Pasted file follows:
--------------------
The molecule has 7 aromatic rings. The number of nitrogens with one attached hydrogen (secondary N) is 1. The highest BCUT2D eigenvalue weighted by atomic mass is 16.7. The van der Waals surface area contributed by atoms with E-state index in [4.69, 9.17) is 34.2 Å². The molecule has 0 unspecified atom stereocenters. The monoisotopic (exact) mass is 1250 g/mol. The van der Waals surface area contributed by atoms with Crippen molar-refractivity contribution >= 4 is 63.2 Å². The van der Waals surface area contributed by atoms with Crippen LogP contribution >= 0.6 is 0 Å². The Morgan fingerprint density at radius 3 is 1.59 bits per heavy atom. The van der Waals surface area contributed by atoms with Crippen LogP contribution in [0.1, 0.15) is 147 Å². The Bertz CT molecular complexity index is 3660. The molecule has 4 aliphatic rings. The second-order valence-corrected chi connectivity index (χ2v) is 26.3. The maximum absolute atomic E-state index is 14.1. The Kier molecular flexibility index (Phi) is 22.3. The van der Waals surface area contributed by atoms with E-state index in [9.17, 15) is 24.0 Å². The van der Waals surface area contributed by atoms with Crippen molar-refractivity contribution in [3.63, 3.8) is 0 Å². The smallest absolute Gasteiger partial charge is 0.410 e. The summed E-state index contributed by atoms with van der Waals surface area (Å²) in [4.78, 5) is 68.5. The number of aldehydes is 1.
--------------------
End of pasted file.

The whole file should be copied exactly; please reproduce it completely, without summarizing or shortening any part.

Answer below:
The molecule has 7 aromatic rings. The number of nitrogens with one attached hydrogen (secondary N) is 1. The highest BCUT2D eigenvalue weighted by atomic mass is 16.7. The van der Waals surface area contributed by atoms with E-state index in [4.69, 9.17) is 34.2 Å². The molecule has 0 unspecified atom stereocenters. The monoisotopic (exact) mass is 1250 g/mol. The van der Waals surface area contributed by atoms with Crippen molar-refractivity contribution >= 4 is 63.2 Å². The van der Waals surface area contributed by atoms with Crippen LogP contribution >= 0.6 is 0 Å². The Morgan fingerprint density at radius 3 is 1.59 bits per heavy atom. The van der Waals surface area contributed by atoms with Crippen LogP contribution in [0.1, 0.15) is 147 Å². The Bertz CT molecular complexity index is 3660. The molecule has 4 aliphatic rings. The second-order valence-corrected chi connectivity index (χ2v) is 26.3. The maximum absolute atomic E-state index is 14.1. The Kier molecular flexibility index (Phi) is 22.3. The van der Waals surface area contributed by atoms with E-state index in [9.17, 15) is 24.0 Å². The van der Waals surface area contributed by atoms with Crippen molar-refractivity contribution in [3.63, 3.8) is 0 Å². The smallest absolute Gasteiger partial charge is 0.410 e. The summed E-state index contributed by atoms with van der Waals surface area (Å²) in [4.78, 5) is 68.5. The number of aldehydes is 1.